What’s Cooking in…Saipan

By Sandra Scott
This item appears on page 58 of the May 2012 issue.
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Sweet Shrimp Kelaguen as served at the Hyatt Regency in Saipan.

Saipan is part of the Commonwealth of the Northern Mariana Islands, a territory of the United States. The native islanders are called Chamorros, but over the years their culture has been infused with aspects of Spanish, Japanese and American cultures.

When John and I visited in May 2011, we stayed at the Hyatt Regency (P.O. Box 5087, Capital Hill Rural Branch, Saipan, Mariana Islands, Micronesia; phone +1 670 234 1234), where we paid a media rate of $100 per night. The usual rate at that time of year is $210.

Just a short walk away was the American Memorial Park & Museum, which details the Marianas Campaign of World War II.

On the walk back to the hotel from the museum, we stopped for lunch at a small café and had the local favorite food: kelaguen. I opted for the chicken kelaguen, but one of the choices included an interesting American addition to their culinary culture: Spam.

Micronesians seem to love Spam, which was imported by the US Army during World War II. Unlike other meats, Spam wasn’t rationed and required no refrigeration; consequently, it made its way into the diets of the local people.

Many WWII soldiers who survived on Spam three times a day for months on end returned to the US vowing never to eat it again, but it is so popular in Saipan that McDonald’s offers Spam with eggs and rice for breakfast.

Chef Zenn making flat bread.

One day, John and I took a 10-minute flight to the nearby island of Tinian, where we rented a car and toured the island. Tinian is home to North Field, which was the world’s biggest and busiest airport in 1945. It is from Tinian that planes departed with the atomic bombs that were dropped on Japan.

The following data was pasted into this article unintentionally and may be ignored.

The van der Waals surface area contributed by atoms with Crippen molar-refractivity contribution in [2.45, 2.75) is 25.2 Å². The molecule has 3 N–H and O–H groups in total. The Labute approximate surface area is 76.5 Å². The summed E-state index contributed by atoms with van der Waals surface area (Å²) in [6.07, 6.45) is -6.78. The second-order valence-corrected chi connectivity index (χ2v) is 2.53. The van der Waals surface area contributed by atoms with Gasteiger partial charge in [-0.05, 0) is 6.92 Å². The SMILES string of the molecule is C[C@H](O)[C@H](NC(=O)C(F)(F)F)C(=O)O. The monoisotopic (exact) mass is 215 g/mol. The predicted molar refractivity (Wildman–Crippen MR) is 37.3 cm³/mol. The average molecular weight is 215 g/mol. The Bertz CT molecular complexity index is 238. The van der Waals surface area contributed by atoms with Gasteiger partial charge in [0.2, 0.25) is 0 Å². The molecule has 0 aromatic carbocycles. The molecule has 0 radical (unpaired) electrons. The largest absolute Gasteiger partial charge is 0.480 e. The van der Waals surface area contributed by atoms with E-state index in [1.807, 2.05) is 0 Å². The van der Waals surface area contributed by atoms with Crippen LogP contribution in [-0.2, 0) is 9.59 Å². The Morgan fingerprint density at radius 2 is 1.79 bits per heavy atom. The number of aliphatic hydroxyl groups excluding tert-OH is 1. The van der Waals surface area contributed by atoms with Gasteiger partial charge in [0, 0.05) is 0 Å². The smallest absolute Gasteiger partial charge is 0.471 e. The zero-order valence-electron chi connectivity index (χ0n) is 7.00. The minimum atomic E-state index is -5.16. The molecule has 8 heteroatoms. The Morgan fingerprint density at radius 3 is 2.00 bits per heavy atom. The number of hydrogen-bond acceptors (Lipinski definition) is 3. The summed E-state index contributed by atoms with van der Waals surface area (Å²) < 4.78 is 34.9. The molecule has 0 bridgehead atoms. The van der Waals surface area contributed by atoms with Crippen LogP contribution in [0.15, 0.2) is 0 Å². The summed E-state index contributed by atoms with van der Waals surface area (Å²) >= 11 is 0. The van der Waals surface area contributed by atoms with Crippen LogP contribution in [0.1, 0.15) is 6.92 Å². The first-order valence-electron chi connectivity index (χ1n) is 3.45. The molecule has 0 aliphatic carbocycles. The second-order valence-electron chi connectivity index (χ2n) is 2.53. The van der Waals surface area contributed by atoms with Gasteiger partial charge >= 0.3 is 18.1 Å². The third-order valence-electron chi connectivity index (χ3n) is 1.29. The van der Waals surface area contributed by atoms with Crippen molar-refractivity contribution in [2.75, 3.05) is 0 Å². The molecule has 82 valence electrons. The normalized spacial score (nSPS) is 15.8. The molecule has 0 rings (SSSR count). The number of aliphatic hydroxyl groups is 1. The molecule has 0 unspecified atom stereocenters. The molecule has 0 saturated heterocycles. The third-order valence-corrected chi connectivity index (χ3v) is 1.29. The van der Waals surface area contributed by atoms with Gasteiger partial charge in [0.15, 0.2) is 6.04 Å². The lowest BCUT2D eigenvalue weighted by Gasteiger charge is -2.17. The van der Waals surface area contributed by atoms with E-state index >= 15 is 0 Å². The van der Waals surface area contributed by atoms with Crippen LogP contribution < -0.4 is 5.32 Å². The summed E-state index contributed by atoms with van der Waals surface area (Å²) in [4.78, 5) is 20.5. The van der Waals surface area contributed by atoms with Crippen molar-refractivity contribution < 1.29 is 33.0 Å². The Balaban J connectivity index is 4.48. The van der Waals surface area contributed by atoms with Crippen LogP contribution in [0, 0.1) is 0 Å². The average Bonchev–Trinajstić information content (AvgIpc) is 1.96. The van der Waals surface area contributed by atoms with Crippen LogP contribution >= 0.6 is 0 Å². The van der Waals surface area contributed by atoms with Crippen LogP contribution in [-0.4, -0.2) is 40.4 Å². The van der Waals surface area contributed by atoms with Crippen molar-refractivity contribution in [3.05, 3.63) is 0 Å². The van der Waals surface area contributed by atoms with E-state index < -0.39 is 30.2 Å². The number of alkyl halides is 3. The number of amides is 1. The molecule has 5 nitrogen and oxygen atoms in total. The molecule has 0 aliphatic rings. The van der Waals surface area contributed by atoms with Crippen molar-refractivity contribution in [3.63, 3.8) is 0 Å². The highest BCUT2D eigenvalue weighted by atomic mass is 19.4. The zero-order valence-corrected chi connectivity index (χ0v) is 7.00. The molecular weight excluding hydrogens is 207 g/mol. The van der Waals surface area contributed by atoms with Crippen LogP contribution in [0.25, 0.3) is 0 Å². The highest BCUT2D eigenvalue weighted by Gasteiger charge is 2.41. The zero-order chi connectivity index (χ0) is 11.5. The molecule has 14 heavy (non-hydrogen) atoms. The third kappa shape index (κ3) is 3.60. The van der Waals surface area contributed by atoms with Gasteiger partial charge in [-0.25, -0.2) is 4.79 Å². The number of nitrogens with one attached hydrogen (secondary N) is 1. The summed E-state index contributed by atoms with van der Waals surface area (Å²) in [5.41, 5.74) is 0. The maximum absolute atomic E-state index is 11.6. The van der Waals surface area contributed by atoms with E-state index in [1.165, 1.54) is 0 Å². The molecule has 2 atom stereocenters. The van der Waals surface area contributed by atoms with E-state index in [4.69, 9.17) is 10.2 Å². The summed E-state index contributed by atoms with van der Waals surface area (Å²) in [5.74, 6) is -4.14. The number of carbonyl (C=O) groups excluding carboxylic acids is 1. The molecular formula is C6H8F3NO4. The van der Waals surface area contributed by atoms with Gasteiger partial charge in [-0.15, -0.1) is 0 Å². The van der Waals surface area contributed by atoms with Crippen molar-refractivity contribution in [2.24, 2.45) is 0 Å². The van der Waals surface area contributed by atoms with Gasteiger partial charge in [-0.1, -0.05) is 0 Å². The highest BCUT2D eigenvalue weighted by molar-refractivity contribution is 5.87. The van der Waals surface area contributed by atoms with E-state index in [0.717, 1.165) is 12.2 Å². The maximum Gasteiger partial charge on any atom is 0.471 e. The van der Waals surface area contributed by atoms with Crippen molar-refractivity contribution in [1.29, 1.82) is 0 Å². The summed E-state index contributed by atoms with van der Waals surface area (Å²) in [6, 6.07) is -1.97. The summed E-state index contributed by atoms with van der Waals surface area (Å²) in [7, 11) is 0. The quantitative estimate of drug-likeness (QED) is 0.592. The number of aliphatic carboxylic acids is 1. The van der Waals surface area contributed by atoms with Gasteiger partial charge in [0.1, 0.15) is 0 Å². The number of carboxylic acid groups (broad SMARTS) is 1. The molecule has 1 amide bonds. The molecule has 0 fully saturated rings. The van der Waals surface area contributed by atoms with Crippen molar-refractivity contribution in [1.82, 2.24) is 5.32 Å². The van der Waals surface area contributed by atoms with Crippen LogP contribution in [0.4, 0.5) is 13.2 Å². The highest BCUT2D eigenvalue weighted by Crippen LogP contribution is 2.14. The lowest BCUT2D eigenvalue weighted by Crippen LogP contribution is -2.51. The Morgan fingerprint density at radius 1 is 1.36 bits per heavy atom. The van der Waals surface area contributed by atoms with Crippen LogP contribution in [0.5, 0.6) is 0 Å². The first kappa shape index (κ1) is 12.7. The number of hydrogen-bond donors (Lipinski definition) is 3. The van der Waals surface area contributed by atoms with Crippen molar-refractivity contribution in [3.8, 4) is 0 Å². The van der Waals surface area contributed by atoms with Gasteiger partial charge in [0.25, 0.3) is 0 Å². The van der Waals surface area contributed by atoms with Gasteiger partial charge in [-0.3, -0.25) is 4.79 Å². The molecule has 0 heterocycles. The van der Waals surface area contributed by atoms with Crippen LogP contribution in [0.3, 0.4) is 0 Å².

Today North Field is a deserted, weed-choked area with glass coverings over where the bombs were stored plus some Japanese bunkers and a few memorials. We stopped at a small restaurant near the airport for lunch — beef kelaguen for $7.

Back at the Hyatt Regency, we had a dinner which started with a Saipan Sweet Shrimp Kelaguen appetizer for $11. It was served with delicious coconut flat bread.

They invited us to watch Chef Zenn make coconut flat bread at one of the buffet’s show stations. (To make coconut flat bread, substitute coconut milk for regular milk in any simple flat bread recipe.)

They also offered to share their kelaguen recipe. We never tried the Spam kelaguen, but the beef, chicken and, especially, shrimp kelaguen at the Hyatt were excellent.

Saipan Sweet Shrimp Kelaguen

1½ tbsp fresh coconut, grated

2 tsp scallions, chopped fine

3 red chilies, finely diced

½ lb fresh whole shrimps, peeled, deveined and blanched (can substitute Spam, beef or chicken)

Juice of 5 medium lemons

Salt to taste

In a mixing bowl, marinate the shrimp with lemon juice and salt. Refrigerate for 30 minutes. Add half of the coconut, scallions and chili to the marinated shrimp, and toss. Refrigerate another 30 minutes. Place in serving bowl. Garnish with remaining coconut, scallions and chili. Serve with coconut flat bread.